Why money can't grow in trees

08 Mar 2018

We often treat green infrastructure as a cost, rather than an opportunity to improve our cities, says AECOM’s technical director Roger Swinbourne. But it’s time to see the forest for the trees.

Swinbourne is the co-author of Green Infrastructure: A vital step to Brilliant Australian cities, and will be speaking at Green Cities in Melbourne on 14 March.

“As our cities grow, there is intense pressure on how we use our land. Essential infrastructure takes precedence over green infrastructure, despite green infrastructure providing huge benefits,” Swinbourne says.

AECOM’s research showed benefits across the health spectrum – respiratory, obesity, mental and heat stress among them – as well as energy efficiency, water quality, infrastructure durability and biodiversity.

The financial benefits are also compelling. AECOM’s research, which zeroed in on three Sydney suburbs, found there was a positive trend between canopy cover and land value. The research revealed that, where there was a 10 per cent difference in net leaf canopy coverage, property prices were on average $50,000 higher.

But Swinbourne says Australian regulations and business models don’t encourage transport authorities, energy companies, water authorities, councils, developers and residents to recognise street trees for their full social, environmental and economic value to society.

“One of the biggest challenges we see is that the bulk of the costs of managing trees in the streets and parks sit with agencies and councils and are clearly accounted for, while the benefits sit with the broader community but are not well accounted for or understood. The benefits aren’t accounted for on the same ledger as the costs.”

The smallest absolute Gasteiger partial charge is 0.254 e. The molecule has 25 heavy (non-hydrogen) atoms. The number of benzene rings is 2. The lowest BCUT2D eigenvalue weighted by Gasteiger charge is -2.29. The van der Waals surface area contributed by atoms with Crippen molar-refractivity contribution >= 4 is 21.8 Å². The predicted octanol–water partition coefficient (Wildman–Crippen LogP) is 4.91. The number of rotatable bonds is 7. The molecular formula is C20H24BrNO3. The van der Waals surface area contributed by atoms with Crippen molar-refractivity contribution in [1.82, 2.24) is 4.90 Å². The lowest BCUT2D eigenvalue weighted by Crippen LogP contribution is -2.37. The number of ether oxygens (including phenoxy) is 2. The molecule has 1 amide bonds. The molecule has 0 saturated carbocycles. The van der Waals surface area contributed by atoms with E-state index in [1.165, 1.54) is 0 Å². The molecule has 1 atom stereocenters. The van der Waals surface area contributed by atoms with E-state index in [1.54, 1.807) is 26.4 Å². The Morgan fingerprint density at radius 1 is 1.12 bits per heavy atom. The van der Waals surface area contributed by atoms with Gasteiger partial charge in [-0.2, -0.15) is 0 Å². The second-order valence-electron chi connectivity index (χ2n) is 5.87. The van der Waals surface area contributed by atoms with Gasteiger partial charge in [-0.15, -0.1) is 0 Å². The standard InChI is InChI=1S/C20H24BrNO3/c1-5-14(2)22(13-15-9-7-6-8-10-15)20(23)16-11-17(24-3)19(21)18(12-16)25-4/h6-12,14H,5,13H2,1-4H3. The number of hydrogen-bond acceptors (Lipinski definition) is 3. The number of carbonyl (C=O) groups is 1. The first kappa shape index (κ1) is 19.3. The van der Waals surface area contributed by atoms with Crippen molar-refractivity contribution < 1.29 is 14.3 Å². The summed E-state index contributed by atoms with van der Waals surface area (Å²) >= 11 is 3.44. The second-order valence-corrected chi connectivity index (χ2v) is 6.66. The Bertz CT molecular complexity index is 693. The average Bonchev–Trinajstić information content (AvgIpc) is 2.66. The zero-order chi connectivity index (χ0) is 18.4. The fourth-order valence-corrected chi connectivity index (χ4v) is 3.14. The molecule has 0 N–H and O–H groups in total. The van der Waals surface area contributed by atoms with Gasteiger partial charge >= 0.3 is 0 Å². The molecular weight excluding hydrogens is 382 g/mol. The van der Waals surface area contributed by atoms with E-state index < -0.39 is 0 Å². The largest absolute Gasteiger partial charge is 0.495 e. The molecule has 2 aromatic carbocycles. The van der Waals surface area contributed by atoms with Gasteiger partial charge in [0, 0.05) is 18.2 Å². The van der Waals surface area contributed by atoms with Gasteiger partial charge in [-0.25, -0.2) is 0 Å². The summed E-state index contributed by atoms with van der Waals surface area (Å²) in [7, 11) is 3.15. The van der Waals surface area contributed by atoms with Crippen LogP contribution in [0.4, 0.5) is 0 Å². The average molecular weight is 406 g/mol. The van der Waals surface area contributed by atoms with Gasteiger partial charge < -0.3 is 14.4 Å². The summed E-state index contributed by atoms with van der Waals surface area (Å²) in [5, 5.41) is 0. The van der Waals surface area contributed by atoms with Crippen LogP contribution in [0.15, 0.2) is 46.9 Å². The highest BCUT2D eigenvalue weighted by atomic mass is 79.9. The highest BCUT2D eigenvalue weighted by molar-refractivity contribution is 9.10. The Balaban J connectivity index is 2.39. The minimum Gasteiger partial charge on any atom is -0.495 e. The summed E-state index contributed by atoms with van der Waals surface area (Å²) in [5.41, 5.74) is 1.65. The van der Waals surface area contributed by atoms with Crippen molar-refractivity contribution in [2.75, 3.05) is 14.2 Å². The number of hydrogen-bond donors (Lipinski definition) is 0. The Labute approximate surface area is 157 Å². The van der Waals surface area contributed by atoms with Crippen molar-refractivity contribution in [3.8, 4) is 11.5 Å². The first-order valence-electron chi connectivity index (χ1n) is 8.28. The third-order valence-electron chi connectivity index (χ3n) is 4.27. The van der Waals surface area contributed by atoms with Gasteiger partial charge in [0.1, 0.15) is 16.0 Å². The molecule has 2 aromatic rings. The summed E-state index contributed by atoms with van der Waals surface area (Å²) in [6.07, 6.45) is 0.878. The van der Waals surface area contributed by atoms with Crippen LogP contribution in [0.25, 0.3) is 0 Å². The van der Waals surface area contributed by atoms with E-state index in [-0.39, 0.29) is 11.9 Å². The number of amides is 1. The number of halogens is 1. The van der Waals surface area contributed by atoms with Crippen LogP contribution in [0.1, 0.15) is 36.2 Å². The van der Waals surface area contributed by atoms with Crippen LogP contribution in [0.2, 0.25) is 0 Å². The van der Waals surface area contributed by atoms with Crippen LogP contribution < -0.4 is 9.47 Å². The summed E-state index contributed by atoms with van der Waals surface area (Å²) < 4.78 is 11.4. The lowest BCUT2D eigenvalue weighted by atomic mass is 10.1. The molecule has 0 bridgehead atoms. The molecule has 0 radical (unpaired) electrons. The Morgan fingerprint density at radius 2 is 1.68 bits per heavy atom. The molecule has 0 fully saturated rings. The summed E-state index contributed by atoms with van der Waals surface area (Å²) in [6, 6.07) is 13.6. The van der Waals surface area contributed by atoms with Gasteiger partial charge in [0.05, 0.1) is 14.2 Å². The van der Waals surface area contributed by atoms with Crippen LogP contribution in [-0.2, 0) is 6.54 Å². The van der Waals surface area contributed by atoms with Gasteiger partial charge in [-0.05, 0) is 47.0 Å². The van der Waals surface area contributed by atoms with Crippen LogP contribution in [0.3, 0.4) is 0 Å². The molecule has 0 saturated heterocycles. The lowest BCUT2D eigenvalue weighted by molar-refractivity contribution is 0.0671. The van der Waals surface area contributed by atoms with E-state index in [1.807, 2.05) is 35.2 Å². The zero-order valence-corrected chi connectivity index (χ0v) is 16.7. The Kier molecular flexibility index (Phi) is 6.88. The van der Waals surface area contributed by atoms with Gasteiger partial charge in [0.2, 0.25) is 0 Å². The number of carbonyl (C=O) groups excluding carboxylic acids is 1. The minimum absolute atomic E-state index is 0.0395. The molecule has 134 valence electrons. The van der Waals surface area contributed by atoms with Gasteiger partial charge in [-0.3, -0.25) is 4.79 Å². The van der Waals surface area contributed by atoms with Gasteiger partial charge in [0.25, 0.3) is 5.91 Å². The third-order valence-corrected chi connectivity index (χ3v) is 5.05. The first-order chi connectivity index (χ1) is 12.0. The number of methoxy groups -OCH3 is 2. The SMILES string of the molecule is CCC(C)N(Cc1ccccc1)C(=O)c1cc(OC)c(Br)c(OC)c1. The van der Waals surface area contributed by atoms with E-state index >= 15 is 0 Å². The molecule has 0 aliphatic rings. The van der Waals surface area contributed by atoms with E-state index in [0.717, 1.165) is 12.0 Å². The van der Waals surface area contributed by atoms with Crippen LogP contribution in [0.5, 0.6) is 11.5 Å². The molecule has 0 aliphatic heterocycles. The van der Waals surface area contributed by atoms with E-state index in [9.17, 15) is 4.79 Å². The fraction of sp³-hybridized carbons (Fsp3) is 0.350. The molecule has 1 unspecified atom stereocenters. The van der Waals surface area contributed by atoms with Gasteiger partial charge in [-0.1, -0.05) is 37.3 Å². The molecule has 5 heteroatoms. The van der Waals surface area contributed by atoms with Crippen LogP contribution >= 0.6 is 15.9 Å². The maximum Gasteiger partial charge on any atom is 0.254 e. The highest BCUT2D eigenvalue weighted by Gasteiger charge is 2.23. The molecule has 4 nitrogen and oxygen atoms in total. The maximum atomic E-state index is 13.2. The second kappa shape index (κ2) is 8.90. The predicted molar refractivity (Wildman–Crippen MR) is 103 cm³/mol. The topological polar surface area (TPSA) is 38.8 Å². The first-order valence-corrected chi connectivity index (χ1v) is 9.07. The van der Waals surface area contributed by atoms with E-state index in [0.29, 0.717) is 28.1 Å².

Swinbourne points to the growing body of evidence that trees enhance the health and wellbeing of citizens. One study, for example, estimated that doubling the leaf canopy in Melbourne would cut heat-related deaths by around a quarter.

“I think, subconsciously, we feel more comfortable in tree-lined streets and the property value differential is a mix of conscious and subconscious appreciation of this value.”

Despite the benefits, concerns about, land take, safety, infrastructure conflict, and maintenance costs often trump investment in green infrastructure.

Swinbourne says there is a “disconnect” between society’s “green goals” and the regulations and business models for many of the agencies governing green infrastructure. Part of the solution is a more integrated valuation model for street trees and a shared valuation approach that enables better policy and accountability of the value and the costs.

“We need to start talking about green infrastructure, not about landscaping and trees. We need to look at it as a separate infrastructure class – and to understand the costs and benefits the way we do other infrastructure classes.”

AECOM’s report argues that a greener environment and greater development aren’t in conflict. Carefully-planned green infrastructure supports development by making projects more appealing to residents and businesses. Carefully-planned green infrastructure can also be designed to optimise the value and minimise the costs and risks.

“There are real opportunities for property owners to boost the value of their investment beyond the walls of their own asset,” Swinbourne adds.

“We often hear the mantra ‘buy the worst house in the best street’. What defines the best street? It is usually defined by the trees and public domain.”

“If you are focusing on maximising value, then it’s hard to look past the humble street tree.”

Book your ticket to Green Cities 2018. www.greencities.org.au